68 F.3d 478
Kerry BROWN, Appellant,
UNITED STATES of America, Appellee.
United States Court of Appeals,
Submitted: Sept. 27, 1995.
Filed: Oct. 6, 1995.
NOTICE: Eighth Circuit Rule 28A(k) governs citation of unpublished opinions and provides that no party may cite an opinion not intended for publication unless the cases are related by identity between the parties or the causes of action.
Before WOLLMAN, MAGILL, and HANSEN, Circuit Judges.
Kerry Brown appeals the district court's1 order denying his petition for a writ of error coram nobis. We affirm.
In 1986, a jury found Brown guilty of robbing a federally insured credit union, using a firearm during the robbery, and transporting stolen money in interstate commerce. The district court2 sentenced Brown to concurrent prison terms of twenty-five and five years for the robbery and transportation counts, and a consecutive five-year term for the firearm count. Brown unsuccessfully appealed and sought 28 U.S.C. Sec. 2255 relief.
In 1993, Brown sought to challenge his conviction through this petition, explaining that he had completed the five-year firearm sentence (which he asserted had to be served first) and that his petition was not to be considered as a second motion under 28 U.S.C. Sec. 2255. The district court denied Brown's coram nobis petition on the ground that, because he is still in federal custody, such relief is not available to him.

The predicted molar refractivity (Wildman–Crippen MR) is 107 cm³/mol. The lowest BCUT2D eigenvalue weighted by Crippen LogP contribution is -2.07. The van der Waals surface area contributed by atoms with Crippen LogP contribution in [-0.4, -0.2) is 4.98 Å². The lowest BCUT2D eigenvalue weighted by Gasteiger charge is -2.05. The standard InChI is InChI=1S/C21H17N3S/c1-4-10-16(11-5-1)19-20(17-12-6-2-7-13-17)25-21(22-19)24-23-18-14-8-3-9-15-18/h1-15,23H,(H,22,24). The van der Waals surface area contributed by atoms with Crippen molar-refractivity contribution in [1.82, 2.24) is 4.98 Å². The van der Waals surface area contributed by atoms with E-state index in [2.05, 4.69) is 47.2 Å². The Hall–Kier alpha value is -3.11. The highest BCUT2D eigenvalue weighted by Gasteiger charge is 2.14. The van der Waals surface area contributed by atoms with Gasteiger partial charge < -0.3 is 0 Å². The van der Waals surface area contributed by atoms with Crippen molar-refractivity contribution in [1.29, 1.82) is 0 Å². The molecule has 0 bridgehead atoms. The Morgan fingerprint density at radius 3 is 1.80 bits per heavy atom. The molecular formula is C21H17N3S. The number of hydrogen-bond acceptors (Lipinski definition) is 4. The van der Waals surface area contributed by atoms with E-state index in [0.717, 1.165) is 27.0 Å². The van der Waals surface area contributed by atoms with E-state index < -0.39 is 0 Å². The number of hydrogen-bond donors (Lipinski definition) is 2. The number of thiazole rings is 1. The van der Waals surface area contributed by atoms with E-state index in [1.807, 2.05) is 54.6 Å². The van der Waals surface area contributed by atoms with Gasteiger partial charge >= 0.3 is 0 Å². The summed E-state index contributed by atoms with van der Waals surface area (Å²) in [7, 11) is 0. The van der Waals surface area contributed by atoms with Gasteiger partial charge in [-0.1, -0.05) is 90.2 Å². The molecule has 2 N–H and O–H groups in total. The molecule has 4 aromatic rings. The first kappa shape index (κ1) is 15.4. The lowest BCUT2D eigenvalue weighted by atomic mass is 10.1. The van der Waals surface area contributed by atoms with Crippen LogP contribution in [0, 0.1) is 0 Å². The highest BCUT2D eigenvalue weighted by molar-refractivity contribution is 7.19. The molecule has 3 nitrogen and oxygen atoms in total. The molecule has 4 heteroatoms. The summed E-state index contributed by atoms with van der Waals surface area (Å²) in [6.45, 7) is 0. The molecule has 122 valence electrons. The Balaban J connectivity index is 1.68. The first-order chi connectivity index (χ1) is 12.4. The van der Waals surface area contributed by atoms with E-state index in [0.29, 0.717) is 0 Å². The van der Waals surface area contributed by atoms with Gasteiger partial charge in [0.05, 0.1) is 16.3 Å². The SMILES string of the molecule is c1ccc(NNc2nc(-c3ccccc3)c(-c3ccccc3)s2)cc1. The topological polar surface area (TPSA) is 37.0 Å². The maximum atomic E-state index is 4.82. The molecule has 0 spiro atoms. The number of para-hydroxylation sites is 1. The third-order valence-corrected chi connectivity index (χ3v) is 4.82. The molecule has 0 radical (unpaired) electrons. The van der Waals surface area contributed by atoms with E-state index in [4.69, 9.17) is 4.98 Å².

Coram nobis and section 2255 provide substantially equivalent remedies. Zabel v. United States Attorney, 829 F.2d 15, 17 (8th Cir.1987) (per curiam). One distinction is that a section 2255 movant must be in federal custody, while " '[c]oram nobis lies only where the petitioner has completed his [or her] sentence and is no longer in federal custody, is serving a sentence for a subsequent state conviction, or has not begun serving the federal sentence under attack.' " Id. (quoted case omitted). The Supreme Court recently held that a state inmate seeking habeas corpus review of his sentence "remains 'in custody' under all of his sentences until all are served." Garlotte v. Fordice, 115 S. Ct. 1948, 1949 (1995). We conclude that, even if Brown has completed his five-year firearm sentence, he remains "in custody" on his other sentences and is thus not eligible for coram nobis relief.
The judgment is affirmed.